Bonnie Bramlett is a voice for the ages, a national treasure, and a lighthouse for lost ships from the '70s to this day.
Known for her distinctive vocals in rock and pop music, Bonnie began her musical career at the age of thirteen singing in a St. Louis nightclub area that is much like the French Quarter in New Orleans. She performed with and was groomed by jazz and blues acts such as Stan Getz, The Quartet Tres Bien, Herbie Mann, Miles Davis, Nat and Cannonball Adderly, and Fontella Bass. Her love of rhythm and blues also brought her to the attention of Albert King and Little Milton. She made history as the first Caucasian in the "Ikettes," the backup singers for Ike and Tina Turner.
She eventually moved to Los Angeles, where she met fellow singer Delaney Bramlett in 1967 at a bowling alley gig for his band, The Shindogs (house band for the show Shindig). They married seven days later and formed the act Delaney and Bonnie, and then later Delaney and Bonnie and Friends, who produced some of the most distinctive and unique music of the ‘70s. Public interest in their music was matched by fascination with their personal and musical “friends,” including Eric Clapton, Duane Allman, George Harrison, John Lennon, Joe Cocker, Dave Mason, Gram Nash, Rita Coolidge, and Leon Russell -- to name only a few. Eric Clapton reportedly left Blind Faith because he’d rather play with Delaney and Bonnie.
Delaney and Bonnie made five successful and highly regarded albums together. Hit singles such as "Soul Shake," "Never Ending Song of Love," and "Only You Know & I Know" kept them on the charts.
"Superstar" is a 1969 song written by Bonnie Bramlett and Leon Russell, which appeared on their 1972 album D&B Together. Originally entitled "Groupie," it has been a hit for many artists in different genres and interpretations in the years since, including Rita Coolidge, Bette Midler, Joe Cocker and Leon Russell (Mad Dogs and Englishmen), Cher, Peggy Lee, and Luther Vandross. The best known version was recorded by The Carpenters in 1971. The original Delaney and Bonnie version was included as a bonus track on a 2006 reissue of the 1970 album Eric Clapton, and Bonnie later recorded the song on her 2002 CD I'm Still the Same.The duo broke up personally and professionally in 1973. Bonnie moved to Georgia, where she enlisted a little known backup band from Scotland, The Average White Band. She issued solo LP's in 1974, 1976, and 1978. Bonnie’s parallel career as a backup singer is nothing short of astonishing. She has performed on over a hundred albums for a list of artists that reads like who’s who of musical history. To name just a few, the list includes The Allman Brothers Band, Duane Allman, Dickey Betts, Elvin Bishop, Jimmy Buffett, T Graham Brown, Eric Clapton, Joe Cocker, Rita Cooledge, John Cowan, Steve Cropper, Charlie Daniels, Willie Deville, Donovan, The Everly Brothers, Grinderswitch, Buddy Guy, Jimmy Hall, Emmylou Harris, Levon Helm, John Lennon, Little Feat, Nils Lofgren, Dave Mason, Delbert McClinton, John Oates, Lee Roy Parnell, Tom Rush, Leon Russell, Earl Scruggs, Carly Simon, Jerry Jeff Walker, Hank Williams Jr., and Dwight Yoakum. After touring with Stephen Stills, Dickey Betts and Gregg Allman invited her on the Allman Brothers tour. She became known as the only "Allman Sister" to the acclaimed Southern rock group. Bonnie returned to LA in the ‘80s, and ventured into acting. She had a guest role on the TV series Fame, followed by a role in Oliver Stone's film The Doors with Val Kilmer, Meg Ryan and Billy Idol. She appeared on the TV series Roseanne as Bonnie Watkins, Roseanne’s fellow waitress at the Mall, with David Crosby playing her husband. Several episodes featured outstanding musical appearances by the two. In 2006 she appeared in the film The Guardian, featuring Kevin Costner and Ashton Kucher.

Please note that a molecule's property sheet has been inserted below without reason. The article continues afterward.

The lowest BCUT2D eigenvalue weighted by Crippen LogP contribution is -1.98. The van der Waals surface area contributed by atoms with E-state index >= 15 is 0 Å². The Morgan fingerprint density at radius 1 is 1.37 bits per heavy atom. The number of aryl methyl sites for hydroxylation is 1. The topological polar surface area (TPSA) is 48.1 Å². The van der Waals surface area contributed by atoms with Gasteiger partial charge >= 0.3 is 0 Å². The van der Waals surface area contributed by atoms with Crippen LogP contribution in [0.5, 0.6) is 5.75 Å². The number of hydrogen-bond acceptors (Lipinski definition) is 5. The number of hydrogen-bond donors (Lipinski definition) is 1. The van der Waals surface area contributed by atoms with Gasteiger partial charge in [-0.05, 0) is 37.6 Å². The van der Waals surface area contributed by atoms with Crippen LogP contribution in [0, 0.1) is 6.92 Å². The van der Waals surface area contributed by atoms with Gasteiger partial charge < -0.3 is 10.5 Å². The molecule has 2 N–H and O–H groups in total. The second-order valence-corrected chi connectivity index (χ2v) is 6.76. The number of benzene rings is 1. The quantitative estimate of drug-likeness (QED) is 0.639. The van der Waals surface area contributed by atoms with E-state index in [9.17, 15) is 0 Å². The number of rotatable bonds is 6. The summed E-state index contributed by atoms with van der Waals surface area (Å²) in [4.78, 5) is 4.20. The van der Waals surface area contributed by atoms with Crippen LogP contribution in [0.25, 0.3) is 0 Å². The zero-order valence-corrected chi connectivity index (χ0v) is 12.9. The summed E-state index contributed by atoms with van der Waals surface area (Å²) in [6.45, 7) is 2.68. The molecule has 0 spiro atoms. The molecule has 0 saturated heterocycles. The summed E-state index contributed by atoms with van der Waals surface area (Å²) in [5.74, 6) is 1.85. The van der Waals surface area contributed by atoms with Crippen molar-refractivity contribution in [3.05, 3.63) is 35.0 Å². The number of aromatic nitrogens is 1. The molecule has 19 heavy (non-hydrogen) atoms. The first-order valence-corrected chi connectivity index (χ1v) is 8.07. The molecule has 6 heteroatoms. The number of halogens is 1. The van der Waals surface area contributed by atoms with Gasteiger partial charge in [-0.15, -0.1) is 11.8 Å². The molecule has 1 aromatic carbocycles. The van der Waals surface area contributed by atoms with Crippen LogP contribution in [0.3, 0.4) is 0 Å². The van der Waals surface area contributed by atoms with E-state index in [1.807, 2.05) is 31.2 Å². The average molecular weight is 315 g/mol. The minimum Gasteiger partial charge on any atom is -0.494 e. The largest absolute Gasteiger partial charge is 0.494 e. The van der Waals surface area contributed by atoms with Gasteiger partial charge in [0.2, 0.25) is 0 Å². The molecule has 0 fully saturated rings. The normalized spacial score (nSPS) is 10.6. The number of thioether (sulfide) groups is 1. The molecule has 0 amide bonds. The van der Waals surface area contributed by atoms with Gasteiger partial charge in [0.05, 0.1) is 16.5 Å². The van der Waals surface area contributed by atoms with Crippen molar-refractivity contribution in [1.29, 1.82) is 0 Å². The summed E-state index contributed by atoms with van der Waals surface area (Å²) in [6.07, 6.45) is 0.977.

In 2002 Bramlett released her first album in twenty years, the critically acclaimed I'm Still the Same. This was followed in 2006 by Roots, Blues & Jazz, which featured “I Can Laugh about it Now,” an ode to the turmoil of the 1960’s. Bonnie's latest album, Beautiful, on the Rockin' Camel label, keeps the standards right up there with another engaging mix of American roots music, delivered with customary musicality and passion.
Bonnnie Bramlett is joined on this CD with a song by her daughter Bekka. Delaney Bramlett died in December 2008.
At 3rd & Lindsley, Nashville
I had the indescribable privilege of meeting the godmother of my generation of rock when she came to my husband Phillip/s studio to record “Last Night I Dreamed of New Orleans.” Phillip and I both fell in love with Bonnie Bramlett. She is pure, unassuming love. We could see why Beatles slept on her couch and Eric Clapton poured his heart out to her and even left Blind Faith to be with Delaney and Bonnie. As she prepared to leave, she stood in our driveway with her arms outstretched, singing “Amazing Grace” to the woods and reveling in the ambient echo. After she left, we missed her for at least two weeks.